As you are likely aware, President Barack Obama’s proposed budget for Fiscal Year (FY) 2015 calls for Public Service Loan Forgiveness to be capped at the aggregate loan limit for an independent undergraduate student, which is currently $57,500. Given the significantly larger amounts that professional school students borrow, such a change, if enacted into law, would have a substantial negative impact on the ability of future lawyers, doctors, and other professionals to enter public service careers.
As a public institution with a public service mission, UC Hastings has a strong commitment to educating public interest and public service lawyers and facilitating their entry into the profession. It is said that 30% of 1Ls come to law school intent on public service work, while less than 5% of graduates actually go on to do so. Not so at UC Hastings. Preparing lawyers for this essential work is a core element of our mission: We ranked 18th in the nation (#1 among the UCs) this year, with 12.8% of our graduates going into public service.
We write today to ensure you are apprised of the president’s proposal. Know too that UC Hastings is monitoring the proposed changes closely and, along with many other law schools across the country, will advocate forcefully to protect the interests of students and alumni committed to public service.
Second, it is important to note that this is a nonbinding budget proposal. It is unlikely that this proposal would be made a bill and pass in its current form. It’s unclear exactly whom it would impact and when the cap would take effect. We cannot tell at this point, for example, how this budget would impact those currently in law school who are planning to dedicate themselves to public service. (Most observers believe any change would only impact new borrowers.)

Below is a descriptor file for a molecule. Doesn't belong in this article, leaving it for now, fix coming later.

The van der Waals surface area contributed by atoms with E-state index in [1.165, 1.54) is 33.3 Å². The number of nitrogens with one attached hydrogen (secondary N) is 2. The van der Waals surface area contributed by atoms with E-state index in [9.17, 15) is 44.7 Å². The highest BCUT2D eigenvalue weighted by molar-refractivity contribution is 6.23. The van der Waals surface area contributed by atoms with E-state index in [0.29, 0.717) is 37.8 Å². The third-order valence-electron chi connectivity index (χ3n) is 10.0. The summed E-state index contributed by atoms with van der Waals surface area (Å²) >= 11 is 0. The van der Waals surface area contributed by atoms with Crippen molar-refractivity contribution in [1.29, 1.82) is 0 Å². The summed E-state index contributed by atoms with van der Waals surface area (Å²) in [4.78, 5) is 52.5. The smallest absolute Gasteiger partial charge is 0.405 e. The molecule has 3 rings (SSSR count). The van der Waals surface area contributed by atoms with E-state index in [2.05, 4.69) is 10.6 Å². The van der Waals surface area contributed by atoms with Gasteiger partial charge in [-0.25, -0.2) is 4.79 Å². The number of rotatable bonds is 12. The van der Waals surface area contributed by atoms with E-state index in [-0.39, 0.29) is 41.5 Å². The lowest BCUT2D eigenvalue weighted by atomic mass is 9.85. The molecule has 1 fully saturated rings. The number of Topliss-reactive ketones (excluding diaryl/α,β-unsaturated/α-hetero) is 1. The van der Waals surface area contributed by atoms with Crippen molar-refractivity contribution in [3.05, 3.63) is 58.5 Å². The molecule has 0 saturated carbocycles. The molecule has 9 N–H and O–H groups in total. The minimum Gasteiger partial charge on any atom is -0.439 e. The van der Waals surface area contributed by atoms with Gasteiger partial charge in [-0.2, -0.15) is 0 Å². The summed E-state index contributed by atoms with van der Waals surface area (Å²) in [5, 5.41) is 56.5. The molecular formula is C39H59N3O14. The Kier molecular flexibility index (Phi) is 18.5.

What is – and has long been – clear to us is that there is a justice gap in our country. UC Hastings is committed to closing that gap. We are deeply concerned that the proposed cap would limit the number of people who will pursue careers in public interest and public service, further diminishing access to justice. Moreover, we believe the cap would disproportionately impact those who come from disadvantaged backgrounds, have to borrow most heavily, and so often are the very lawyers most determined to effect change. We certainly recognize the need to control costs in higher education. We are doing that at UC Hastings. But we will work hard to ensure other approaches are explored that have less drastic impacts on public service.
In addition to monitoring this budget proposal closely, UC Hastings will continue to work with the ABA Section of Legal Education and the Association of American Law Schools (AALS) – two groups that were instrumental a decade ago in the establishment of the federal loan forgiveness legislation for lawyers entering public service – as well as all of you. Even as we have decreased our class size (and thus the tuition funds available for financial aid), we have increased the PICAP base budget for 2014-15. We will also soon be convening a group led by Provost & Academic Dean Elizabeth L. Hillman to review all financial aid. One goal of this group will be to ensure PICAP remains a financially sustainable program and a significant support to students and recent graduates committed to public service.
Students interested in advocating for the support of careers in public interest and public service are encouraged to connect with the Public Interest Coalition for Loan Forgiveness (PICLF), a subgroup of the Government Law Organization (GLO) formed recently with the purpose of coordinating and collaborating with various student organizations and administrators on campus to respond to President Obama’s budget proposal. The email for PICLF is email@example.com.
We look forward to working with PICLF to preserve the feasibility of public service careers for current and future UC Hastings students and graduates.
Frank H. Wu, Chancellor & Dean
Nancy Stuart, Associate Dean for Experiential Programs
Ascanio Piomelli, Faculty Advisor of the Social Justice Lawyering Concentration